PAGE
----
We all have plans for the future and hopes for our children. It’s kind of what parents do. And it is our responsibility to equip our children for a life in the community that they are part of – sounds like a sound statement of responsibility to me.
But how did the Badman home education review(pdf link) leap from that to an annual statement of intent? Is it a good idea? Necessary? How would you do it?
Right at the moment these ponderings are very relevant to us, as you’ll know if you’ve read any of my previous posts about autonomy and curriculum. I’m still working on getting the balance right for us day to day, but one thing that this has brought back home to me with a resounding thud is that I could not have sat down and written a plan for the next 12 months. Well, I could, but we wouldn’t have stuck to it for more than a couple of days. And then if someone wanted to judge my educational provision against such a forced plan, presumably I’d have failed and I’d be measuring the kids up for uniform right about now.
But it’s the flexibility of home education that is its power. I have two children (soon to be three) to cater for, not thirty or more. I can chop and change how I’m doing things to respond to expressed interests and perceived needs of those two individuals, and I can know them far better than any teacher can ever know individual pupils.
For example, atm, I’ve split handwriting and spelling out of English comprehension and grammatical studies for Big. While we are still using Focus on Literacy: Pupil Textbook Bk.5, instead of her struggling to write out her answers, we talk them through together and I write them down. This has several plus points, for starters she’s having to think harder about her answers rather than just dashing something off to satisfy the need to write something down. I’m finding out about her strengths and weaknesses – her absorption of the detail of the excerpts she’s reading is phenomenal, as she quoted directly from the passage after just two read throughs to answer one question. But her ability to logically structure a sentence is probably on a par with most nine year olds – she doesn’t think where it’s going when she sets off so it wanders. Discussion allows us to fine tune this, and means, I hope, that she’s getting far more out of these short sessions together than she would out of doing it alone in a longer space of time.
The handwriting and spelling we’re addressing separately using copywork and spelling sheets, again in short bursts.
How though, did we decide on the core subjects that we’re following? Is this a curriculum that is good enough for everyone to use?
No, this is purely personal choice, based on our beliefs and experience. Tim and I have made a judgement about the skills that we value most and see being needed in the future. We are not so arrogant as to think that we can foresee what they will need in terms of knowledge in the world around them once they are adult, and we both know from personal experience that all the teaching in the world won’t get information into your head if you aren’t interested in it. What we think is important right now are the basic skills of being able to communicate verbally and in writing (hand as well as type), which means a certain level of legibility and spelling has to be achieved. We think children need room to learn to learn, and guidance to achieve that – so while we do answer Small’s frequent questions on what words mean (over the last couple of days he’s wanted to know about revolution, genre, and consistency to give just a few examples) we’ve also given him a dictionary and are showing him how to use it.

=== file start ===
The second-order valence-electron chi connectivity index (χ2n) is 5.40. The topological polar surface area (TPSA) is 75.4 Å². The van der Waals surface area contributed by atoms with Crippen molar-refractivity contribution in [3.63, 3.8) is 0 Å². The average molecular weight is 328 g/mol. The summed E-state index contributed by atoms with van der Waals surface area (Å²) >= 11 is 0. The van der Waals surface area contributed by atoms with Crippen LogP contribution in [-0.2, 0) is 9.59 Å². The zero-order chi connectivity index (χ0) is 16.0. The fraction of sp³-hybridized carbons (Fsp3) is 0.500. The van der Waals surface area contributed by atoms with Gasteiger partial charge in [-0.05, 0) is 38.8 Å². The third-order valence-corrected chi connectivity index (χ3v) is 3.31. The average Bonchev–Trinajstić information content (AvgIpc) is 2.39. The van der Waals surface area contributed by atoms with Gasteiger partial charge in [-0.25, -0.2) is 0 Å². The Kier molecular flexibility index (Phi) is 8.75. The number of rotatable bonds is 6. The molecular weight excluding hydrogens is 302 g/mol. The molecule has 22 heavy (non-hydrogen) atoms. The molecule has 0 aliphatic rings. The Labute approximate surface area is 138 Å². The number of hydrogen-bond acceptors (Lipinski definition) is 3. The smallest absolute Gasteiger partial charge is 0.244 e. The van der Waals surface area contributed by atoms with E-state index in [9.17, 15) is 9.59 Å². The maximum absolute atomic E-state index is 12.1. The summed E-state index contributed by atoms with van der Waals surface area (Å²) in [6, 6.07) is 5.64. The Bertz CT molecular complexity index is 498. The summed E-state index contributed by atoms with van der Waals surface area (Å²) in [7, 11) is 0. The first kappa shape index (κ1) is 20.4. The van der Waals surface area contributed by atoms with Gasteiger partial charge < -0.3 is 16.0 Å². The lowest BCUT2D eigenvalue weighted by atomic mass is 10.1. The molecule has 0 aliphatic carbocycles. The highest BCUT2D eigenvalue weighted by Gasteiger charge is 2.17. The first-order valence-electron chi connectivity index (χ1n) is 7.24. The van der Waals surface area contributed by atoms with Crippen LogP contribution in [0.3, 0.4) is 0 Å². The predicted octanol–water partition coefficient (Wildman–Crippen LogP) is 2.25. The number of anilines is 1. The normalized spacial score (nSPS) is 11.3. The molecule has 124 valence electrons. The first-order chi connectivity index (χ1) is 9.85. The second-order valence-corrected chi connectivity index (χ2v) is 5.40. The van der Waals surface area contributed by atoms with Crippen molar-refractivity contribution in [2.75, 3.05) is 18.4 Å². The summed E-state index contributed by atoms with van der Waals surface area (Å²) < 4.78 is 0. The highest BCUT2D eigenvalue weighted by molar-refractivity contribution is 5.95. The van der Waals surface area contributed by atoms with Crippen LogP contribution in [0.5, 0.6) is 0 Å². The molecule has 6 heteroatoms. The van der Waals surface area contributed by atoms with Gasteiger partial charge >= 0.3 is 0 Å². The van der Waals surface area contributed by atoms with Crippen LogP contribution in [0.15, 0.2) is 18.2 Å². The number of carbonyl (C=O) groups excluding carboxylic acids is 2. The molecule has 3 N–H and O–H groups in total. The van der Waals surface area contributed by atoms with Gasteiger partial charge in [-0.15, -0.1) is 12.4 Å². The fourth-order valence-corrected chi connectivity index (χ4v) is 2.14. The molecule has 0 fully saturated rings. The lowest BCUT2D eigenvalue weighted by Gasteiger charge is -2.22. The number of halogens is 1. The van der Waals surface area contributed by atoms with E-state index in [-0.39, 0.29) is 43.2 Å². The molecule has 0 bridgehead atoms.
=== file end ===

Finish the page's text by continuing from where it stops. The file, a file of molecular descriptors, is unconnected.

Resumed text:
He loves to use his science book, which doesn’t just teach him about science, it shows him how to structure investigations and follow instructions. And he’s learning how to use a computer as a tool instead of just a toy – so he has downloaded things, changed his profile, created files, saved them and uploaded them. Knowing how to learn to use new tools was something I don’t think either Tim or I learnt at school, and we certainly didn’t learn about computers, the web or programming then (in the 60s, 70s and 80s ), but we’ve both managed to acquire the information we’ve needed since to have very successful and continuing careers in IT.
I can safely say that the vague bits of history that I recall about Disraeli and Gladstone have been no use to me whatsoever in my adult political life – when I’ve been interested in an issue, I’ve done research, watched TV programmes, read up on wikipedia and talked to ppl who knew about it. So I’m not worried about individual factoids when I read history
with the children, I just want to give them a glimpse of the bigger picture and we do it with fun outings and narratives. If they want to go into more detail they will – as Big has many times with Victorians, Elizabeth I and now her Lady Grace Mysteries.
So, is a prescribed curriculum necessary for home education? I don’t think so, and I think it would utterly be the wrong decision for it to be imposed, even just some basic educational standards plucked out of thin air. I think it’s individual choice and the responsibility of each and every home educating family to decide how they do it, and not something that the government should be sticking their grubby paws in to. And let’s think about it – how many of these government ministers actually have any real knowledge about education? They’ve been through it, and their children might be going through it too, but they haven’t done research, won’t listen to researchers such as Paula Rothermel who have studied it, and I don’t rate their opinions as highly as I do the home educators I’ve met who are living home education every day.